Homes More Affordable – For How Long?
There was a silver lining in the recent housing market collapse: prices dropped to more affordable levels for American families who didn’t already own.
Buying still isn’t easy. It’s become more difficult to qualify for a mortgage from banks and other lenders that have tightened up their credit qualifications. But the following chart, which also appears on page 11 of a chartbook released by the Urban Institute’s new Housing Finance Policy Center, shows the dramatic improvement in home affordability in the wake of the market’s recent downturn.
The blue line shows actual house prices over time – that’s the median, or middle, price for every single home sold nationwide in a given year. The red line shows the maximum a typical family can afford, assuming they put down 20 percent and get a 30-year mortgage at the prevailing interest rate, which is currently about 4.1 percent.
During the credit bubble, the blue price line surged above the maximum, putting a new house out of reach for many more families. Post-crash, that relationship reversed, making homes more affordable again.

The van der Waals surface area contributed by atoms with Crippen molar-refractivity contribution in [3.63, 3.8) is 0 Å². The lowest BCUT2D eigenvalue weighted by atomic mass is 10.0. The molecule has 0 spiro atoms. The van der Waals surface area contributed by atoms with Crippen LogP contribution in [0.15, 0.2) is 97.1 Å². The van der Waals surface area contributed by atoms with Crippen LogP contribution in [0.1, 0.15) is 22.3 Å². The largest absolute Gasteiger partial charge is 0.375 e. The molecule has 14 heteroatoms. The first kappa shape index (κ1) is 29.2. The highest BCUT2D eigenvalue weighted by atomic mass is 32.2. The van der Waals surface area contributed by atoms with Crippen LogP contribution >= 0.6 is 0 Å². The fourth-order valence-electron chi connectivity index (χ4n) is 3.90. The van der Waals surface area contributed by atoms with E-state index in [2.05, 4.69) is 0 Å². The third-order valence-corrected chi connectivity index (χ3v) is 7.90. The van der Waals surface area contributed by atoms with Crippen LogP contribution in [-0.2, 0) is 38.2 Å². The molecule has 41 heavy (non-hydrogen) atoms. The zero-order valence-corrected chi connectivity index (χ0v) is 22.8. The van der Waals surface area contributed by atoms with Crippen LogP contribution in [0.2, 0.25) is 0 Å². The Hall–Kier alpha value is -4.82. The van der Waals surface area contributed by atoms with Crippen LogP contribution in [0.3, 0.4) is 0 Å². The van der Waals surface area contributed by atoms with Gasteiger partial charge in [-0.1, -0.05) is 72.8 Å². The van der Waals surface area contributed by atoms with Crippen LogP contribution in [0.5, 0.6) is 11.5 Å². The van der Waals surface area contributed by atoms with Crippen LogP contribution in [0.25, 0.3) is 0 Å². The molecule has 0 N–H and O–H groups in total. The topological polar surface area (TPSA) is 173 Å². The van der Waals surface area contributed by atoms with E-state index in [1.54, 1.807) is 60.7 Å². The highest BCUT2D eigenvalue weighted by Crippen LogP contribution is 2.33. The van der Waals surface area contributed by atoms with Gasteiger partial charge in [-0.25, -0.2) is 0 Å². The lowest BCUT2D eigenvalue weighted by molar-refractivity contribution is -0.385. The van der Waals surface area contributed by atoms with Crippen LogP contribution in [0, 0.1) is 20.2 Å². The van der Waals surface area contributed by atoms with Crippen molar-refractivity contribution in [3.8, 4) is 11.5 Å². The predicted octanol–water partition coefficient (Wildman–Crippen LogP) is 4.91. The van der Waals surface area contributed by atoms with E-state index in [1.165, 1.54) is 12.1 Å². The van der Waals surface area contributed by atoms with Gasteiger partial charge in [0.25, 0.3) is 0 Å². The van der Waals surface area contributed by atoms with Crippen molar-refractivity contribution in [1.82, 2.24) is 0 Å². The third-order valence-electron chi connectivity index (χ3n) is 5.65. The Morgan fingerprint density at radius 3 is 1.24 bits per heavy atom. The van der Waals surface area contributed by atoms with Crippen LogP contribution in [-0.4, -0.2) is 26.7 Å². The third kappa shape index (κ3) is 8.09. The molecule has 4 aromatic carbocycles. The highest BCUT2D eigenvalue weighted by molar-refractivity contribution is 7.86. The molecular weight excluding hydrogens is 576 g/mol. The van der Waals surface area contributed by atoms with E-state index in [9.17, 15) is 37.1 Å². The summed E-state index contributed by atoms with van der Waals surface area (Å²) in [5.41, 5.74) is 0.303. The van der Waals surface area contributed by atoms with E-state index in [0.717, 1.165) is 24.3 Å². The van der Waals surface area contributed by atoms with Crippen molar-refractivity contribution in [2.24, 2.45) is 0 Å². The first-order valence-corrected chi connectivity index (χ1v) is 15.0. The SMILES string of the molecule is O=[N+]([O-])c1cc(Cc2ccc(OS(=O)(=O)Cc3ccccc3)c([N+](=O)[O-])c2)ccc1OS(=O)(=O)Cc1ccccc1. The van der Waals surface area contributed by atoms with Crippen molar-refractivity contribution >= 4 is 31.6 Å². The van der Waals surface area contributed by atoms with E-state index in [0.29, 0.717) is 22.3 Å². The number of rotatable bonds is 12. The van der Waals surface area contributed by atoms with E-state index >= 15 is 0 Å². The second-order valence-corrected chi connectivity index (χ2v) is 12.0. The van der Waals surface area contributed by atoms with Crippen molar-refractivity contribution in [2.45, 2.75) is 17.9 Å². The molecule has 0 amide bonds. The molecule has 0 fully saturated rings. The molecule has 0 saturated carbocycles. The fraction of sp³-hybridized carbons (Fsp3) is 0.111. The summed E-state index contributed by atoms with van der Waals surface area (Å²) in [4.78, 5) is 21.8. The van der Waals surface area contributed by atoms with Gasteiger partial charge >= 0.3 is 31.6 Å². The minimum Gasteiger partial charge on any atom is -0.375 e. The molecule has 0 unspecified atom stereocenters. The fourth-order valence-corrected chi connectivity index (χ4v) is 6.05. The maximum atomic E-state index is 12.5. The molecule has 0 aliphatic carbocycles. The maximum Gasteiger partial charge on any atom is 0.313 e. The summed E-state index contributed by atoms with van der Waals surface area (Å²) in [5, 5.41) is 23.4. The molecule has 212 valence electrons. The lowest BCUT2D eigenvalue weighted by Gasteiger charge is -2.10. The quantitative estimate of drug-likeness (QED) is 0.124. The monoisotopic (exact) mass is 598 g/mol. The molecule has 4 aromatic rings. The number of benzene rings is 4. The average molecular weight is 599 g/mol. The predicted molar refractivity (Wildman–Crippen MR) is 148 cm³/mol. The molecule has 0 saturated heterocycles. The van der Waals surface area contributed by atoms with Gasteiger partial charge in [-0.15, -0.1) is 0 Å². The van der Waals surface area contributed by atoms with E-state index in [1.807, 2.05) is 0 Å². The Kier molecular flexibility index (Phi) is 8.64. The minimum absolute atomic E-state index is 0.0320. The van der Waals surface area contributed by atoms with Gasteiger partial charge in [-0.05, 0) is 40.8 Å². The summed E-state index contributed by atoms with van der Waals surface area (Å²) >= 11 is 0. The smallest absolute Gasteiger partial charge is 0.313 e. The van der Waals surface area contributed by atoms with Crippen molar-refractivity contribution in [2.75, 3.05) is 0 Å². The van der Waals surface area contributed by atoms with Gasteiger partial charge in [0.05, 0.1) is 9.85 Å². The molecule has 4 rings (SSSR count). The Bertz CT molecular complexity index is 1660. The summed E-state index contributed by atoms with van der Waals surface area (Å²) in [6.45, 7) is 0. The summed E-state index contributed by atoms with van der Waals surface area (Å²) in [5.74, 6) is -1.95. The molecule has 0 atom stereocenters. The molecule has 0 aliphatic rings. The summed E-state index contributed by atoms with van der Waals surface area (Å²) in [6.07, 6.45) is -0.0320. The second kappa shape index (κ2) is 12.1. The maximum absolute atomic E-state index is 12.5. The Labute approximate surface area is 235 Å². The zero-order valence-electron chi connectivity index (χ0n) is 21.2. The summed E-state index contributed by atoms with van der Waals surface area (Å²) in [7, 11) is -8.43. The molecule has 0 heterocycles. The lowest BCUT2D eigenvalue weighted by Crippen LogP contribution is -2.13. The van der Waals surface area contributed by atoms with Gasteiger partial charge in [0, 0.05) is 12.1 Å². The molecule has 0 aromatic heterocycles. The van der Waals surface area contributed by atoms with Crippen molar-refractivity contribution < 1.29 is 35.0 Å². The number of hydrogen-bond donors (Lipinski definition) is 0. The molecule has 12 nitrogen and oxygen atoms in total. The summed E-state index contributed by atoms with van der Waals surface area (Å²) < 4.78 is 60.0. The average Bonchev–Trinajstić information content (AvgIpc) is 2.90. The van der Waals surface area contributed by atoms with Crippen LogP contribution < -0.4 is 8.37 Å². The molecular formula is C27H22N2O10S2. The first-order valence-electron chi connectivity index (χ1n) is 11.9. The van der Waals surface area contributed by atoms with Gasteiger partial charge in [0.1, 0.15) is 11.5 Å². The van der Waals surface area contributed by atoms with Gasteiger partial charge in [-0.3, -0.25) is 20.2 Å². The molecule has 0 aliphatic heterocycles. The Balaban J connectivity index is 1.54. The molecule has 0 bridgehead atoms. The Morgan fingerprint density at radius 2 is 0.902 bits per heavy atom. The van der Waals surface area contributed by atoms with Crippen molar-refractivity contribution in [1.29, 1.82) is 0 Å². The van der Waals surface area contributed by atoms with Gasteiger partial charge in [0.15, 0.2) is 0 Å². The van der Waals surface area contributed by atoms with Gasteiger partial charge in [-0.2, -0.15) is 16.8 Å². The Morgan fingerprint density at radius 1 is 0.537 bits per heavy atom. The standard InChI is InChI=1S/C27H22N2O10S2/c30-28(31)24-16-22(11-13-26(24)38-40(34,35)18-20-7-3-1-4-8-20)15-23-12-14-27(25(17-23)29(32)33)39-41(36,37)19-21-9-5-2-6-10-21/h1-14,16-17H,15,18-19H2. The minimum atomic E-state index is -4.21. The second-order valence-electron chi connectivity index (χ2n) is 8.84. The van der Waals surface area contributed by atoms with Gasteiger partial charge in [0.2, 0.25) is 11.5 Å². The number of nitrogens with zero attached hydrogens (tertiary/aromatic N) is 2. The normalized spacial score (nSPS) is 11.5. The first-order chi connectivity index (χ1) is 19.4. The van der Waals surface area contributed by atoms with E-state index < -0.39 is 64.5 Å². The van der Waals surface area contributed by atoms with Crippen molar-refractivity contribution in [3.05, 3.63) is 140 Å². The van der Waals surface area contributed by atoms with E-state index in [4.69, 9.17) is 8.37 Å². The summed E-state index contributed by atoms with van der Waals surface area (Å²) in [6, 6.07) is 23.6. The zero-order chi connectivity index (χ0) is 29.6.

But affordability still varies greatly, depending on where you live. The Urban Institute calculated how prices in individual U.S. cities compared with prices in the early 2000s, before the housing boom. Buying a house is even harder today than it was then for families in Seattle, Dallas and Washington, D.C., but houses are more affordable in Oakland, Chicago, and Orlando.
In the past year, as this chart also shows, median sales prices have shot up as rising interest rates have increased the cost of borrowing.
This raises the question: how long will this period of affordability for some last?
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